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World’s first modular insect farm project underway

21-08-2023 | |
Andrea Jagodic, Flybox co-founder and CEO: “Now, with the funding[...] we can push forward in our mission to facilitate sustainable farming practices and increase global food security by unlocking insect farming on a wider scale for farmers that desperately need solutions today.” Photo: FlyBox
Andrea Jagodic, Flybox co-founder and CEO: “Now, with the funding[...] we can push forward in our mission to facilitate sustainable farming practices and increase global food security by unlocking insect farming on a wider scale for farmers that desperately need solutions today.” Photo: FlyBox

Industry and researchers have joined forces to develop the world’s first fully modular insect farm.

Harper Adams University is collaborating with agri-tech company Flybox and a Buckinghamshire egg farm following as part of a £1 million project.

Funding has come from Innovate UK and Defra’s Farming Futures Research and Development Fund, with partners creating and assessing the 360 Farm. The aim is to tackle climate change, land overuse and food waste by using insects as a sustainable source of protein on commercial farms.

Harper Adams University principal investigator Dr Jane Eastham said: “This is a hugely exciting project, building upon the success of our commercial partner in Africa while drawing upon the multi-disciplinary expertise of academics at Harper Adams.

“As the project progresses, we expect that it will not only provide valuable insights commercially but will also widen our knowledge of alternative protein sources, their development and application.”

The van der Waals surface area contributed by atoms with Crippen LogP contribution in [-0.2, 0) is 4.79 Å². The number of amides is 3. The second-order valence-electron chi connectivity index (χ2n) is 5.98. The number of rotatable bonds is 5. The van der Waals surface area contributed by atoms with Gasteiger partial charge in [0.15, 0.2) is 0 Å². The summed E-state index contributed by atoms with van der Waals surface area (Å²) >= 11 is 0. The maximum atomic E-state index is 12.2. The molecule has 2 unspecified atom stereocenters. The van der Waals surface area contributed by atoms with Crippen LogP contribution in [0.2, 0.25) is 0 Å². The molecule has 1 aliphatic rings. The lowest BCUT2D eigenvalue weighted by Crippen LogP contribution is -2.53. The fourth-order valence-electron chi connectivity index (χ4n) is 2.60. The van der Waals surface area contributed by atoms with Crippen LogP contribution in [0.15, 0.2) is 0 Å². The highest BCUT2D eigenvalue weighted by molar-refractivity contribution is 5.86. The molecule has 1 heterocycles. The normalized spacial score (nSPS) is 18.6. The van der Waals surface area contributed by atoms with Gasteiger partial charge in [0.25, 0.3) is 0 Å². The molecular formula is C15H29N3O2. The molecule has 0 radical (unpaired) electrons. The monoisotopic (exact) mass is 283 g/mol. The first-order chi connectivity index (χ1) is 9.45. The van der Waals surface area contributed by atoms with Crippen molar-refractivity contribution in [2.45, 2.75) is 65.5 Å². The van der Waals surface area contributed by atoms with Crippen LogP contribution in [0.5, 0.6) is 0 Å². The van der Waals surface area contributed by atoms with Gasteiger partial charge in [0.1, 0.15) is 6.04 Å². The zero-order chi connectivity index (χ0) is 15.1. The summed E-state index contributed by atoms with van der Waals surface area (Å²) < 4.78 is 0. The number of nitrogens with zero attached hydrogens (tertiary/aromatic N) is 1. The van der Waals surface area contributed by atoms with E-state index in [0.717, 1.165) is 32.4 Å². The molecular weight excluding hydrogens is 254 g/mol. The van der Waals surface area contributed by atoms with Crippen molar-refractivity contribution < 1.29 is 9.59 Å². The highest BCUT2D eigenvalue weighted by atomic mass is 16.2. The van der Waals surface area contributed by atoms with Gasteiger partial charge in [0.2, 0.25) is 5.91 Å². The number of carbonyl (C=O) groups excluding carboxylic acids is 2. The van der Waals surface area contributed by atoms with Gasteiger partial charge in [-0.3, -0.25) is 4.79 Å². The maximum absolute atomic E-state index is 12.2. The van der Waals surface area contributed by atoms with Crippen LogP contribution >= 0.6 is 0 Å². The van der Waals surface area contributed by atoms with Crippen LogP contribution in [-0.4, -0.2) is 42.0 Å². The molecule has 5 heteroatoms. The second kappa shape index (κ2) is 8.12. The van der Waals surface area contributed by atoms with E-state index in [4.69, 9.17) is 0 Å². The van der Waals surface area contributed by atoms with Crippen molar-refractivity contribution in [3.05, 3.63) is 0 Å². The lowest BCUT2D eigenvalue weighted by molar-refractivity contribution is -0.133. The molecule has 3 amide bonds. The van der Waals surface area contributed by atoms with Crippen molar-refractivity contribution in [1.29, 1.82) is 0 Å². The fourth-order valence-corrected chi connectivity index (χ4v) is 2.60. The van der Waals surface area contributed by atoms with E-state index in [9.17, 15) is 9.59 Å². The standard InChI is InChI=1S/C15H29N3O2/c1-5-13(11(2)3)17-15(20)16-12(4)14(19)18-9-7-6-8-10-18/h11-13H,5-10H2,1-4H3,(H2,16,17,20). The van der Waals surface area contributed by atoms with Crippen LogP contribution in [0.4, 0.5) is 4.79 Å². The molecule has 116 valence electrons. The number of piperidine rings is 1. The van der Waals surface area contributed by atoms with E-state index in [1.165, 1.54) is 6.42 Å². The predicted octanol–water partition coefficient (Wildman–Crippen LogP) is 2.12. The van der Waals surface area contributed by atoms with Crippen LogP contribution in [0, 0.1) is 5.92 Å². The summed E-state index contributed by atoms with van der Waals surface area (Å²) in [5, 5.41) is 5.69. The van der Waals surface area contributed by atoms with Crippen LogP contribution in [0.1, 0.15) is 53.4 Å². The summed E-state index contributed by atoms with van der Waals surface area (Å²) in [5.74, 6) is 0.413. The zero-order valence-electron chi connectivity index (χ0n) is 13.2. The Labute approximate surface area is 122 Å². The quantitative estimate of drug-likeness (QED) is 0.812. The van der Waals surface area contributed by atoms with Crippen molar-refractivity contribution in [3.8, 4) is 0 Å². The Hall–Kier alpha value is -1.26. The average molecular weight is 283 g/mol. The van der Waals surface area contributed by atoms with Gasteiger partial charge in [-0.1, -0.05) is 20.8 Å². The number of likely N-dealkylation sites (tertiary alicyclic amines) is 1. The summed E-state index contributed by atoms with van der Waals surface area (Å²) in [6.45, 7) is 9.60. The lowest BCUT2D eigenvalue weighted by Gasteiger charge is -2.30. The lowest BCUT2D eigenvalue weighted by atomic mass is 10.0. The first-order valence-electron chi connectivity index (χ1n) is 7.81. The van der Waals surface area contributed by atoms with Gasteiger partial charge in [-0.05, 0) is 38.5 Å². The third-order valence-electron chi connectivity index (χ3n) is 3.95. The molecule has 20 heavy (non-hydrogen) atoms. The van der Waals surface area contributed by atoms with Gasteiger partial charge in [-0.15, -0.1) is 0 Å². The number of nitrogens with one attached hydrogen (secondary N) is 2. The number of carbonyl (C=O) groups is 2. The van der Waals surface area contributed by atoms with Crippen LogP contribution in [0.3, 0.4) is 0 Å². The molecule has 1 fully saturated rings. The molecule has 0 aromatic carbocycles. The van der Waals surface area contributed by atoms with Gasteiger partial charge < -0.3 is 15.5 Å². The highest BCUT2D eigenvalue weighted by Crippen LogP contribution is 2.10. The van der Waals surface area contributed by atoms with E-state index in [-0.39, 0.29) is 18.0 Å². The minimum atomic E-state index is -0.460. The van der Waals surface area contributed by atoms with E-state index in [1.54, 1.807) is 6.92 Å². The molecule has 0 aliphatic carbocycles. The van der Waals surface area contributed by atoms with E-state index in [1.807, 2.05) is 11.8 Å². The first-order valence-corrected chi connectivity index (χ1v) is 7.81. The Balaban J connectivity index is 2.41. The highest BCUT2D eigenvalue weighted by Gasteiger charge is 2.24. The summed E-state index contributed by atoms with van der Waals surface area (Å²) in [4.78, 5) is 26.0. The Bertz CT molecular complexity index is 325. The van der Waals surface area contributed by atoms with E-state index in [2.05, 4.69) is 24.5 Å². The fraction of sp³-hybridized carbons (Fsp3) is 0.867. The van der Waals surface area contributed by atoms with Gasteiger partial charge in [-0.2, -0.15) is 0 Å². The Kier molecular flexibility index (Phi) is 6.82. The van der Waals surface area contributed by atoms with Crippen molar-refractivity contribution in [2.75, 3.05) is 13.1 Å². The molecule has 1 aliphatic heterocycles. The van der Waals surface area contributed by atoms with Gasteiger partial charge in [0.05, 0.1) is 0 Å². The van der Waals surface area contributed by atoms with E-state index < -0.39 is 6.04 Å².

Flybox has successfully run projects in Kenya and the UK in partnership with local companies, NGOs and government.

Insect protein uptake currently limited to specific industries

Flybox’s modular technology will, in due course, aim to unlock the tremendous benefits of insect farming for an increasingly overstretched food supply chain. Insect farming has vast potential to reduce land and water use as well as address long-term food insecurity by reducing the world’s reliance on unstainable protein sources. However, in the UK, insect protein uptake is limited to specific industries, with farmers still waiting to reap the benefits it holds.

The new funding for the 360 Farm will enable the project to integrate seamlessly onto commercial poultry farms with a sustainable animal feed protein source.

Each stage in the insect farming process has its own bespoke, prefabricated component. Combined, they create a low-CAPEX system that would allow farms to produce their own insect protein for use in feed.

Andrea Jagodic, Flybox co-founder and CEO, said the company aimed to ease access to insect-farming technology, moving away from the era of centralised insect-farming facilities: “Now, with the funding provided by Innovate UK and Defra, we can push forward in our mission to facilitate sustainable farming practices and increase global food security by unlocking insect farming on a wider scale for farmers that desperately need solutions today.”

Mcdougal
Tony Mcdougal Freelance Journalist





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